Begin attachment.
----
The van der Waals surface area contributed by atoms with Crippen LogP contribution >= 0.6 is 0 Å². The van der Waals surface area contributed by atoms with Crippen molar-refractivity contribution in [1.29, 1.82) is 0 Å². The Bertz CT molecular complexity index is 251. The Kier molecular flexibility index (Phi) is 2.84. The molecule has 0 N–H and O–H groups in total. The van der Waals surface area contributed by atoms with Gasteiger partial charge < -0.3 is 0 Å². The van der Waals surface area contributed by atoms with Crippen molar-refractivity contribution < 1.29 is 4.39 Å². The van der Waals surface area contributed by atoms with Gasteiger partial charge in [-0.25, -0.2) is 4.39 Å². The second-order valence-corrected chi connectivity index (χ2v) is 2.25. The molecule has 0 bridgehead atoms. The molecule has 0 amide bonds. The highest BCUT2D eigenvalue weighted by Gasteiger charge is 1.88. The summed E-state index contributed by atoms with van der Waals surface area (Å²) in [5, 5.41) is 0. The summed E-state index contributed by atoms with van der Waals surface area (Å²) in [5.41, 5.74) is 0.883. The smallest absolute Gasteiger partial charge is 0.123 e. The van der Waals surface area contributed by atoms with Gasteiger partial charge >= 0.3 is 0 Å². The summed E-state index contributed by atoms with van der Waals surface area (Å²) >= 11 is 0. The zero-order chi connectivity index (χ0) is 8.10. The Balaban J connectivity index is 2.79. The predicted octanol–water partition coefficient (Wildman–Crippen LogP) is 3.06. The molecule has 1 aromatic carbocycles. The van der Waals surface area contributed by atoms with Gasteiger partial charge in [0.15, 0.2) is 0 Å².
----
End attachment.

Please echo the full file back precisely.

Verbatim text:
The van der Waals surface area contributed by atoms with Crippen LogP contribution >= 0.6 is 0 Å². The van der Waals surface area contributed by atoms with Crippen molar-refractivity contribution in [1.29, 1.82) is 0 Å². The Bertz CT molecular complexity index is 251. The Kier molecular flexibility index (Phi) is 2.84. The molecule has 0 N–H and O–H groups in total. The van der Waals surface area contributed by atoms with Gasteiger partial charge < -0.3 is 0 Å². The van der Waals surface area contributed by atoms with Crippen molar-refractivity contribution < 1.29 is 4.39 Å². The van der Waals surface area contributed by atoms with Gasteiger partial charge in [-0.25, -0.2) is 4.39 Å². The second-order valence-corrected chi connectivity index (χ2v) is 2.25. The molecule has 0 bridgehead atoms. The molecule has 0 amide bonds. The highest BCUT2D eigenvalue weighted by Gasteiger charge is 1.88. The summed E-state index contributed by atoms with van der Waals surface area (Å²) in [5, 5.41) is 0. The summed E-state index contributed by atoms with van der Waals surface area (Å²) in [5.41, 5.74) is 0.883. The smallest absolute Gasteiger partial charge is 0.123 e. The van der Waals surface area contributed by atoms with Gasteiger partial charge >= 0.3 is 0 Å². The summed E-state index contributed by atoms with van der Waals surface area (Å²) >= 11 is 0. The zero-order chi connectivity index (χ0) is 8.10. The Balaban J connectivity index is 2.79. The predicted octanol–water partition coefficient (Wildman–Crippen LogP) is 3.06. The molecule has 1 aromatic carbocycles. The van der Waals surface area contributed by atoms with Gasteiger partial charge in [0.15, 0.2) is 0 Å².